2. “Some of the questions I continue to ask myself are: to what extent should a translator “clean up” awkwardness in the original language? ”

    To no degree at all. To try to ‘clean up’ the language is to distort what is being said in the original. When the original is difficult or ambiguous, the translation should be equally difficult or ambiguous.

    All of these translations that try to ‘clean up’ the difficulties in St. Paul, such as the NIV or the New Living Translation, only end up lying (perhaps inadvertently about what the text actually says. I agree with NT Wright who says rather bluntly that ‘if someone has read St. Paul only in the NIV has no idea what Paul actually said.’

    1. I’m inclined to agree, Biblical Catholic, at least partially. I’m conflicted, because I see great value in dynamic translations. In principle, I think they are capable of reaching people in a more immediate, emotional manner than a literal translation, which sometimes requires unnecessary work to decipher the meaning due to unusual sentence structure, rather than any ambiguity in the original.

      But I am troubled that dynamic translations often go farther than they should. Instead of following Fr. Ronald Knox’s famous dictum, “What would an Englishman have said to express this?” translators follow a principle like “What would an English copy editor have said to express this?” I believe it’s possible in theory to follow Fr. Knox’s dictum and still reproduce the awkwardness of the original. If the original is clear and straight forward, the translator can supply a clear English translation. If not, the translator can ask “How would an Englishman express this awkward turn of phrase?” Of course, in many cases, there may be no good equivalent in English, so a literal translation will need to suffice.

      1. Well, I don’t think the issue I’m raising is really related to the ‘literal vs dynamic’ argument, but I do think that the temptation to attempt to ‘clean up’ ambiguities in the original is greater when one is making a dynamic translation that it is with a literal one. But as you noted, even a dynamic translator can try to make the text be difficult where the original is difficult, to try to replicate the feeling of the original.

        But I think the real problem lies elsewhere, it lies with the idea that the Bible should be ‘simple’ and ‘easy to understand’. And that desire is usually not motivated by a translation philosophy at all, but by theology.

        It is important not to overgeneralize, but dynamic translations are often the product of translators who don’t really believe in the Bible at all, or who hold a very low view of scriptural inspiration.

        For example, Robert Bratcher was the sole translator behind the ‘Good News Bible’. At one time, in the late 1960’s to the early 1980’s, the Good News Bible was one of the best selling Bibles available, it was a rival to the NIV and the NAB among evangelicals. What happened that caused it to become obscure and largely forgotten is that in 1981, Bratcher gave a talk where he denounced the principle of Biblical inerrancy, calling it ‘idolatry’. Shortly after that speech, sales of the Good News Bible plummetted.

        Dynamic translators often share Bratcher’s hostility to the Bible. This isn’t universally true of course, certainly, Monsignor Knox had a very high theory of Biblical inspiration, but he is the exception to the rule.

        But generally speaking, Christians who have a high view of the Bible, Calvinists, Lutherans, Catholics, and Orthodox, tend to insist on a more literal translation, and Christians who hold to a lower view of the Bible, your liberal mainline denominations, tend to prefer more dynamic translations.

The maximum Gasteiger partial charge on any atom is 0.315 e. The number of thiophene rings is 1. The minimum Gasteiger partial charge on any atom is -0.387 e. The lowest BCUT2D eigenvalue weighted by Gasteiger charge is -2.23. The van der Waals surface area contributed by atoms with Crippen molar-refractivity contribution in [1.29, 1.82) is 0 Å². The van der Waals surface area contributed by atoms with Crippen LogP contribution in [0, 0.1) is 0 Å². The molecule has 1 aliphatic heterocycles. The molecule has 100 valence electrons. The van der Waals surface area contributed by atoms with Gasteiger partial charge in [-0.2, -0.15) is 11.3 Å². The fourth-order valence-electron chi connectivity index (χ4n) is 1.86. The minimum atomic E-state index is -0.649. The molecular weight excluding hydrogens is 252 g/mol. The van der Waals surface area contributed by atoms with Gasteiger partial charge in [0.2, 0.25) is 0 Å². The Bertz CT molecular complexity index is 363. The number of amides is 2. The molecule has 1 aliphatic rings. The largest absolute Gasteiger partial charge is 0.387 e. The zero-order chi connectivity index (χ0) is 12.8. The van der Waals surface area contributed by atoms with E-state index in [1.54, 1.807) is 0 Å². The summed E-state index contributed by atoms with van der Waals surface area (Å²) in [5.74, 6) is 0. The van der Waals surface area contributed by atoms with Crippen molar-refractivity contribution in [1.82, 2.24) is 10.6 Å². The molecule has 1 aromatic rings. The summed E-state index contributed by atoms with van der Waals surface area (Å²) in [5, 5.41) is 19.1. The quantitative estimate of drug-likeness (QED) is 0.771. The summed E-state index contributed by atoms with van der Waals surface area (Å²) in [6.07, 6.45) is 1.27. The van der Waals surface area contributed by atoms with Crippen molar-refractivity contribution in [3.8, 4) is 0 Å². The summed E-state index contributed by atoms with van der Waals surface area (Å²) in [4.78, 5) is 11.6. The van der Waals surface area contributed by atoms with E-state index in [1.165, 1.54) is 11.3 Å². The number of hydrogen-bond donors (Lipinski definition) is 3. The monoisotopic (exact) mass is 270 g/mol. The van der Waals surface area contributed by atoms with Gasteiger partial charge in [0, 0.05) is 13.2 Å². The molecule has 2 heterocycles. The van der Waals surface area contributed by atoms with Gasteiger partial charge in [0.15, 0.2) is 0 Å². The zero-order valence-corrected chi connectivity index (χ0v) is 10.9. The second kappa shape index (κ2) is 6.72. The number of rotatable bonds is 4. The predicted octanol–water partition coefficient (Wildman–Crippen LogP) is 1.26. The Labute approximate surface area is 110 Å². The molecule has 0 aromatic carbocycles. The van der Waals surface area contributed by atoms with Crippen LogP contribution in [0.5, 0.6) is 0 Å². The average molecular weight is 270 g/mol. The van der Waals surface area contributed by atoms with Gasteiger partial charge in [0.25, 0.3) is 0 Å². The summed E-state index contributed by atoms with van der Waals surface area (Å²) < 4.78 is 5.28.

In general, groups that think that orthodox theology (however that is defined by the group in question) is essential to a Christian identity, tend to prefer literal translations, while groups that don’t think theology is all that important tend to prefer dynamic translations.

        1. I think the first two paragraphs of your reply summarize the issues quite nicely, Biblical Catholic. I agree with the way you laid out the relationship between dynamic vs. literal translations and the theological desire for simple, easy-to-understand translations.

          Your suggestion that dynamic translators often have a lower view of scripture is interesting. One pattern I’ve noticed is that Catholic translations tended toward the dynamic end of the spectrum more often than protestant translations throughout the 1900s.

          On the Catholic side, there was the Knox, the Confraternity version, the Jerusalem Bible, the 1970 New American Bible, the New Jerusalem Bible, the Christian Community Bible. I would classify all these as dynamic translations. Some might differ on the Confraternity version, but I think it was certainly more dynamic than the Douay-Rheims. The 1986 NAB New Testament contrasts starkly with all these others in its extreme literalism.

          On the protestant side during the same time period, we have the American Standard Version, the Revised Standard Version, the Living Bible, the Good News Bible, The New English Bible, the New American Standard Bible, the New King James Version, the New International Version, the New Revised Standard Version, the New Living Translation. This is quite a mixture of literal and dynamic translations. I suspect that the doctrine of Sola Scriptura played a major role in the popularity of literal translations in protestant circles. Catholics are not as beholden to the exact words of scripture for theology, so Catholics were likely more receptive to translations that strove to convey the meaning of scripture, rather than word-for-word accuracy.